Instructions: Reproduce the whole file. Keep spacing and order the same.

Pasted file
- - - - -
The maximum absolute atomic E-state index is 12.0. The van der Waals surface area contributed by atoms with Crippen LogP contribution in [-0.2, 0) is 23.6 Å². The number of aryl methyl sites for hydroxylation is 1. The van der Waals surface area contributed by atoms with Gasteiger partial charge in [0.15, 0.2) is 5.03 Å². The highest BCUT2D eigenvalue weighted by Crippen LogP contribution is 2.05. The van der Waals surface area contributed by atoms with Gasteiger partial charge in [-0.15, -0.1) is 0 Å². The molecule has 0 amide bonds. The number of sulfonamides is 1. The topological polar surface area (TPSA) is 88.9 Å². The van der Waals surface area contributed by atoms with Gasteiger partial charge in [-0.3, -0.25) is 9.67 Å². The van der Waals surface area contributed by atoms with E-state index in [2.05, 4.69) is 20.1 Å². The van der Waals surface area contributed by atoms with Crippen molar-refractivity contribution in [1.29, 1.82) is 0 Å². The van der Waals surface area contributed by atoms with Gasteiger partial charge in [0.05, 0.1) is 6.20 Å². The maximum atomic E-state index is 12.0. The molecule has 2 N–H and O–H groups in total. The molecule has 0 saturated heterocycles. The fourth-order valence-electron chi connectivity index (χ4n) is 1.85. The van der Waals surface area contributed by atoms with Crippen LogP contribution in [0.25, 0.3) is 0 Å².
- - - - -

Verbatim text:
The maximum absolute atomic E-state index is 12.0. The van der Waals surface area contributed by atoms with Crippen LogP contribution in [-0.2, 0) is 23.6 Å². The number of aryl methyl sites for hydroxylation is 1. The van der Waals surface area contributed by atoms with Gasteiger partial charge in [0.15, 0.2) is 5.03 Å². The highest BCUT2D eigenvalue weighted by Crippen LogP contribution is 2.05. The van der Waals surface area contributed by atoms with Gasteiger partial charge in [-0.15, -0.1) is 0 Å². The molecule has 0 amide bonds. The number of sulfonamides is 1. The topological polar surface area (TPSA) is 88.9 Å². The van der Waals surface area contributed by atoms with Gasteiger partial charge in [-0.3, -0.25) is 9.67 Å². The van der Waals surface area contributed by atoms with E-state index in [2.05, 4.69) is 20.1 Å². The van der Waals surface area contributed by atoms with Crippen molar-refractivity contribution in [1.29, 1.82) is 0 Å². The van der Waals surface area contributed by atoms with Gasteiger partial charge in [0.05, 0.1) is 6.20 Å². The maximum atomic E-state index is 12.0. The molecule has 2 N–H and O–H groups in total. The molecule has 0 saturated heterocycles. The fourth-order valence-electron chi connectivity index (χ4n) is 1.85. The van der Waals surface area contributed by atoms with Crippen LogP contribution in [0.25, 0.3) is 0 Å².